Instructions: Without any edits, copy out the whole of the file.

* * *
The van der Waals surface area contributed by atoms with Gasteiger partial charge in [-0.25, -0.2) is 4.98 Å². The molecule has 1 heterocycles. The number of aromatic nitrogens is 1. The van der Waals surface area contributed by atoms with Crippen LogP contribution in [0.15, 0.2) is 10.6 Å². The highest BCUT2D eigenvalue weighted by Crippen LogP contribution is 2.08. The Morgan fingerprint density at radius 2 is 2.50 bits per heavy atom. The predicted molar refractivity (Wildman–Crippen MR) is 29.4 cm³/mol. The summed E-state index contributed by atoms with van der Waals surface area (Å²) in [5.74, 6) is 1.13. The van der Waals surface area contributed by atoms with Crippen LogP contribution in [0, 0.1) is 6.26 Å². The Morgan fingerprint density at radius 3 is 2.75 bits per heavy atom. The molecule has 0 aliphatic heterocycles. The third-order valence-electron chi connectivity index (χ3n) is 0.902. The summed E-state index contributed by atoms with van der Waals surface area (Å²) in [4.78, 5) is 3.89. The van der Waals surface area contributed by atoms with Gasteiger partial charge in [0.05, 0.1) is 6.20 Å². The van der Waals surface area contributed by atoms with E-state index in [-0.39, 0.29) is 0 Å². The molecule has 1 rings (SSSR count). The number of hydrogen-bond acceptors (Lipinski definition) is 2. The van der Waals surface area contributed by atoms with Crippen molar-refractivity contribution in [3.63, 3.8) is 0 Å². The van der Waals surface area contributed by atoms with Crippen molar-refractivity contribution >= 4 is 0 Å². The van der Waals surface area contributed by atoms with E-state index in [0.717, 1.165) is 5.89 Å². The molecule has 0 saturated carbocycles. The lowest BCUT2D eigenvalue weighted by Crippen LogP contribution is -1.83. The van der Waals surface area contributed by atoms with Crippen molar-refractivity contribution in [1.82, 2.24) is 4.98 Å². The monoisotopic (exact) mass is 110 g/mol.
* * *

The van der Waals surface area contributed by atoms with Gasteiger partial charge in [-0.25, -0.2) is 4.98 Å². The molecule has 1 heterocycles. The number of aromatic nitrogens is 1. The van der Waals surface area contributed by atoms with Crippen LogP contribution in [0.15, 0.2) is 10.6 Å². The highest BCUT2D eigenvalue weighted by Crippen LogP contribution is 2.08. The Morgan fingerprint density at radius 2 is 2.50 bits per heavy atom. The predicted molar refractivity (Wildman–Crippen MR) is 29.4 cm³/mol. The summed E-state index contributed by atoms with van der Waals surface area (Å²) in [5.74, 6) is 1.13. The van der Waals surface area contributed by atoms with Crippen LogP contribution in [0, 0.1) is 6.26 Å². The Morgan fingerprint density at radius 3 is 2.75 bits per heavy atom. The molecule has 0 aliphatic heterocycles. The third-order valence-electron chi connectivity index (χ3n) is 0.902. The summed E-state index contributed by atoms with van der Waals surface area (Å²) in [4.78, 5) is 3.89. The van der Waals surface area contributed by atoms with Gasteiger partial charge in [0.05, 0.1) is 6.20 Å². The van der Waals surface area contributed by atoms with E-state index in [-0.39, 0.29) is 0 Å². The molecule has 1 rings (SSSR count). The number of hydrogen-bond acceptors (Lipinski definition) is 2. The van der Waals surface area contributed by atoms with Crippen molar-refractivity contribution in [3.63, 3.8) is 0 Å². The van der Waals surface area contributed by atoms with Crippen molar-refractivity contribution >= 4 is 0 Å². The van der Waals surface area contributed by atoms with E-state index in [0.717, 1.165) is 5.89 Å². The molecule has 0 saturated carbocycles. The lowest BCUT2D eigenvalue weighted by Crippen LogP contribution is -1.83. The van der Waals surface area contributed by atoms with Crippen molar-refractivity contribution in [1.82, 2.24) is 4.98 Å². The monoisotopic (exact) mass is 110 g/mol.